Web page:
On a cold night in the Bronx before Game 3 of the 2001 World Series, it didn't matter what your political views were, or if you loved or hated former President George W. Bush.
All that mattered was that you were an American and cheered the guy on as he tossed out the first pitch.
And wouldn't you know it, he fired a strike right down the middle.
Occurring just a week or so ago, Reds infielder Todd Frazier had to fulfill quite a large request from bat boy Ted Kremer, who was born with Down syndrome.
Before heading to the plate, Kremer told Frazier, "C’mon, hit me a home run, I love you."
Not wanting to let him down, Frazier got his pitch and blasted it to dead center, clearing the wall, and then celebrated with the bat boy in the dugout.
It reminds us of another home run promise made by a guy named Kramer.
Imagine the strength seven-year-old Jack Hoffman has to have each day knowing that he has to fight brain cancer.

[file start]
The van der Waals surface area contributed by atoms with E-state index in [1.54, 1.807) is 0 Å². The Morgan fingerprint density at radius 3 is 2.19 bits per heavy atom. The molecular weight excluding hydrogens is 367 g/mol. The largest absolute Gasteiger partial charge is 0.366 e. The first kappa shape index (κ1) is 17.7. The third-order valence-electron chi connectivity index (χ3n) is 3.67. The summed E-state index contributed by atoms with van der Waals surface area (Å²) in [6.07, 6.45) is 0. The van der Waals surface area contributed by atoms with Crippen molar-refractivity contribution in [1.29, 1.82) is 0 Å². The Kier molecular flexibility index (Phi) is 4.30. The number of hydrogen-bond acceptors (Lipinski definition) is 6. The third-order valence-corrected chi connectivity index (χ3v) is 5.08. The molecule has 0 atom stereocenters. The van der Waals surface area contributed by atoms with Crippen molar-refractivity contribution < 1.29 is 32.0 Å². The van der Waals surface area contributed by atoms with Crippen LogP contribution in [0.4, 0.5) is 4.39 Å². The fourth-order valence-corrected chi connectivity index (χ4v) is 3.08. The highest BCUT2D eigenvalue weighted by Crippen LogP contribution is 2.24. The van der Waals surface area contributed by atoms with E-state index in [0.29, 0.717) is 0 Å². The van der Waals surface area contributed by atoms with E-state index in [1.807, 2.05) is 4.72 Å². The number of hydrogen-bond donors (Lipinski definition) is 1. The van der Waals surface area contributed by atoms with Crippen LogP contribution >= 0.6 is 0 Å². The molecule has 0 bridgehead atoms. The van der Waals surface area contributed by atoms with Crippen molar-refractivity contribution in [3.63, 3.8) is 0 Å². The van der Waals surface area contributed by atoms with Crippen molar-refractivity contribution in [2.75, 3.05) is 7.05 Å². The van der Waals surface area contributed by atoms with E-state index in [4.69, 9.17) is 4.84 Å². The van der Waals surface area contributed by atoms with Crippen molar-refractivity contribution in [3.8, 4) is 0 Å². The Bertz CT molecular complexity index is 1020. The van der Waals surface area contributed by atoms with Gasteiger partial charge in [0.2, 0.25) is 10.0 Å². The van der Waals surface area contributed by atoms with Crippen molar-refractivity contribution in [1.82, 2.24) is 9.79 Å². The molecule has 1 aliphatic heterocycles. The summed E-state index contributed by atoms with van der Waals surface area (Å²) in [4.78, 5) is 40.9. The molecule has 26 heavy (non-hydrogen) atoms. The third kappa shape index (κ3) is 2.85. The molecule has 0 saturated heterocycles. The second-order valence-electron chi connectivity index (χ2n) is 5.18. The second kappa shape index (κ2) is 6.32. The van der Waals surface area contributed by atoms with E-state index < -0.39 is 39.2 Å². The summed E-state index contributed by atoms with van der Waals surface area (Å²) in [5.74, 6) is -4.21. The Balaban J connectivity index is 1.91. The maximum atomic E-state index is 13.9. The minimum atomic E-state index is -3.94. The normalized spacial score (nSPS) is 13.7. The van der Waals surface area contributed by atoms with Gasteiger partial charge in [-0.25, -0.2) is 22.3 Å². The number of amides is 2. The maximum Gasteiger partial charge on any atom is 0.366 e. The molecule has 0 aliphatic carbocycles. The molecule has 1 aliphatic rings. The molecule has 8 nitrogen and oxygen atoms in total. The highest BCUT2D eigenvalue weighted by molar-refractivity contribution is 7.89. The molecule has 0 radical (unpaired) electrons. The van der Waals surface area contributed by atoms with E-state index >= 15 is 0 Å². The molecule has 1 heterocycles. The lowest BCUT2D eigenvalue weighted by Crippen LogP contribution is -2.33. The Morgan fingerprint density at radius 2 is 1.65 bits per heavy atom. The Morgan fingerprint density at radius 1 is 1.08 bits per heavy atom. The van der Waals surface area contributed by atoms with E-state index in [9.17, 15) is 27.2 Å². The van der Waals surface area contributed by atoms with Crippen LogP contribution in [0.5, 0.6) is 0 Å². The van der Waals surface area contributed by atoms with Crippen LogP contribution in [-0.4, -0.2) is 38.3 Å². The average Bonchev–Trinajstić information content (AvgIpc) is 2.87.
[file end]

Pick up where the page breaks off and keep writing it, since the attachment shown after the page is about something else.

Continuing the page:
To continue to appreciate the small things, have a continued innocence and not worry about what lies ahead is pretty cool to see.
What's even cooler is when his favorite team invited little Jack to participate in its spring football game this year.
Naturally, the Nebraska Cornhuskers helped Jack run 69 yards for a score.
(Check out East Carolina and Noah Roberts for an equally great moment a few weeks later.)
With the Red Sox trailing in the eighth inning of the first game played in Fenway since the Boston Marathon explosions, who would have ever thought that a guy with 10 career jacks would hit one of the most significant home runs the park has ever seen?
The crowd went as crazy for Nava's homer as any of the other famous round-trippers in the park, with the best part coming as the announcer said, "Boston, this is for you."
Gets us every time.